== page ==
In Mollura v. Aflac Insurance, the Pennsylvania Court of Common Pleas grappled with determining whether a sickness constitutes an accident under policy language. In Mollura, a physician, Joseph Mollura, provided health care for the Pennsylvania State Prison System. Pursuant to his employment, he purchased an accidental injury insurance policy. Mollura, unfortunately contracted legionella pneumonia from the water source at his job and later died. Mollura’s widow then sought death benefit payments under the Policy which were denied, and she subsequently commenced a lawsuit seeking those benefits.
The relevant policy language provided that Mollura was only covered for accidents, specifically stating that the Policy “does not pay benefits for loss from sickness.” The Policy also contained an exclusion for “loss, injury, total disability or death contributed to, caused by, or resulting from…sickness.” The Policy defined sickness as “any disease or bodily/mental illness or degenerative process.” In reaching its conclusion, the court looked to case law in Pennsylvania that distinguished between an accident, which was a sudden and unexpected event/occurrence at a particular time, and a sickness, which was always “latent and insidious.” The Court found that there was a clear distinction between a sickness and an accident. As such, the Court ruled that the Policy did not provide coverage for Mollura’s contraction of pneumonia and there was no coverage under the Policy.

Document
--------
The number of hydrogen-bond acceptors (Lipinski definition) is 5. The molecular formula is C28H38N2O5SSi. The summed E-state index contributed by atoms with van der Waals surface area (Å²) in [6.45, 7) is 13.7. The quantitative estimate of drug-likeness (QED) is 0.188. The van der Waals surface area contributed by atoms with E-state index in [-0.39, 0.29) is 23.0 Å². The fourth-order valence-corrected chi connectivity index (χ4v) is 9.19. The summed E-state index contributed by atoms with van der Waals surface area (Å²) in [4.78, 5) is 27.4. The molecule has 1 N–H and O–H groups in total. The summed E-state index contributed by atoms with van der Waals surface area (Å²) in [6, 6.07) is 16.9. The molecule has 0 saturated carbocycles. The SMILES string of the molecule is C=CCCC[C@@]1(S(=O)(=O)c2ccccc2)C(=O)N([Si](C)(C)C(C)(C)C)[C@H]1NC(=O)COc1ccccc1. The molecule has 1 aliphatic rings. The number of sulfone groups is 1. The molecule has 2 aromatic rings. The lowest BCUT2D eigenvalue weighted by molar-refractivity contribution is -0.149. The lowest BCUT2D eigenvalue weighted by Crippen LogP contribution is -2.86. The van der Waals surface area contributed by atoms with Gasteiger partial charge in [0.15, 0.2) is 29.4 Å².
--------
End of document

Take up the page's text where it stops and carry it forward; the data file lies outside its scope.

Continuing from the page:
Thus, this case reveals that, in connection with certain policies, Pennsylvania courts may attempt to draw a distinction between an accident and a sickness.
Thanks to Malik Pickett for his contribution to this post. Please email ">Colleen Hayes with any questions.